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XC800

Introduction:

The Infineon XC800 microcontroller family has a CPU which is functionally upward compatible to the 8051. While the standard 8051 CPU is designed around a 12-clock machine cycle, the XC800 CPU uses a two-clock period machine cycle.
The instruction set consists of 45% one-byte, 41% two-byte, and 14% three-byte instructions. Each instruction takes 1, 2 or 4 machine cycles to execute. In case of access to slower memory, the access time may be extended by wait states.

Memory Organization:

The memory partitioning of the XC800 microcontrollers is typical of the Harvard architecture where data and program areas are held in separate memory space. The on-chip peripheral units are accessed using an internal Special Function Register (SFR) memory area that occupies 128 bytes of address, which can be mapped or paged to increase the number of addressable SFRs.
A typical memory map of the code space consists of internal ROM/Flash, on-chip Boot ROM, an on-chip XRAM and/or external memory. The memory map of the data space is typical of the standard 8051 architecture: the internal data memory consists of 128 bytes of directly addressable Internal RAM (IRAM) and 128 bytes of indirect addressable IRAM. On-chip ‘external’ RAM (XRAM) is also supported. External data memory may be supported outside of the internal range.

CPU Architecture:

The CPU consists mainly of the instruction decoder, the arithmetic section, the program control section, the access control section, and the interrupt controller. The CPU also supports power saving modes.
The instruction decoder decodes each instruction and accordingly generates the internal signals required to control the functions of the individual units within the CPU. These internal signals have an effect on the source and destination of data transfers and control the ALU processing.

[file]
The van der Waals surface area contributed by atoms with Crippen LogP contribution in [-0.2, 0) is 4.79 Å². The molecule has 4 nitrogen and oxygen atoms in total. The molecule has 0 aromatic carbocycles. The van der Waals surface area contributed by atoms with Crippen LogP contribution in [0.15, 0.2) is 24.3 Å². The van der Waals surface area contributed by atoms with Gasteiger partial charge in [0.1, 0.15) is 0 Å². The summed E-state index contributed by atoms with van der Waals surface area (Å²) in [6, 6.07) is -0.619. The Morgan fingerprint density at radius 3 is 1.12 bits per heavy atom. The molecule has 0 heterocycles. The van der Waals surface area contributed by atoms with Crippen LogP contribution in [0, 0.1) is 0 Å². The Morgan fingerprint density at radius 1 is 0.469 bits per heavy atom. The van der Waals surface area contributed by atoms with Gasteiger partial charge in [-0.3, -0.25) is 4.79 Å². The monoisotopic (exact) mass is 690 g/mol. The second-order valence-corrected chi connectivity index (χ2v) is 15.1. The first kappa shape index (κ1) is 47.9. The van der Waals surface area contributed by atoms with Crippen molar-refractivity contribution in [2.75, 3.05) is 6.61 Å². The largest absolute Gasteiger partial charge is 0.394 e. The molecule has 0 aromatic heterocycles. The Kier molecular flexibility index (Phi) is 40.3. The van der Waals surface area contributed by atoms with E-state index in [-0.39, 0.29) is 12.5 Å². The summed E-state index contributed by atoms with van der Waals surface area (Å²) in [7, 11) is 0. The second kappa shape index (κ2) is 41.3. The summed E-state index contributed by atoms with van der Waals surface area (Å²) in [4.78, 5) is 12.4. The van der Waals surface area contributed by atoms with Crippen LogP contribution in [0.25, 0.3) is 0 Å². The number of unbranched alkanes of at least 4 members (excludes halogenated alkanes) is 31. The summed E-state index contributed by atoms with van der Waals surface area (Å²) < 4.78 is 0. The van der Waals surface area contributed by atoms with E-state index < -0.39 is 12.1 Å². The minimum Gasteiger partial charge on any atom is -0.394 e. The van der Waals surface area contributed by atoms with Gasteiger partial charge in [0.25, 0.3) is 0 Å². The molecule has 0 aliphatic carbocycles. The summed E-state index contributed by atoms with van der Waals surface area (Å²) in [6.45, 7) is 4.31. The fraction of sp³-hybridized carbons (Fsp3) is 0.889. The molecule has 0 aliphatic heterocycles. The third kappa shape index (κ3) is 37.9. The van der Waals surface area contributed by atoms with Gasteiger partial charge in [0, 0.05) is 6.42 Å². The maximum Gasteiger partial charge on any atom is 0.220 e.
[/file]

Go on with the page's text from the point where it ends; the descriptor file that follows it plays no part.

The arithmetic section of the processor performs extensive data manipulation and consists of the arithmetic/logic unit (ALU), A register, B register, and PSW register. The ALU accepts 8-bit data words from one or two sources, and generates an 8-bit result under the control of the instruction decoder. The ALU performs both arithmetic and logic operations. Arithmetic operations include add, subtract, multiply, divide, increment, decrement, BCD-decimal-add-adjust, and compare. Logic operations include AND, OR, Exclusive OR, complement and rotate (right, left or swap nibble (left four)). A Boolean unit is also included for performing the bit operations such as set, clear, complement, jump-if-set, jump-if-not-set, jump-if-set-and-clear, and move to/from carry. The ALU can perform the bit operations of logical AND or logical OR between any addressable bit (or its complement) and the carry flag, and place the new result in the carry flag.
The program control section controls the sequence in which the instructions stored in program memory are executed. The 16-bit program counter (PC) holds the address of the next instruction to be executed. The conditional branch logic enables internal and external events to the processor to cause a change in the program execution sequence.
The access control unit is responsible for the selection of the on-chip memory resources. The interrupt requests from the peripheral units are handled by the interrupt controller unit.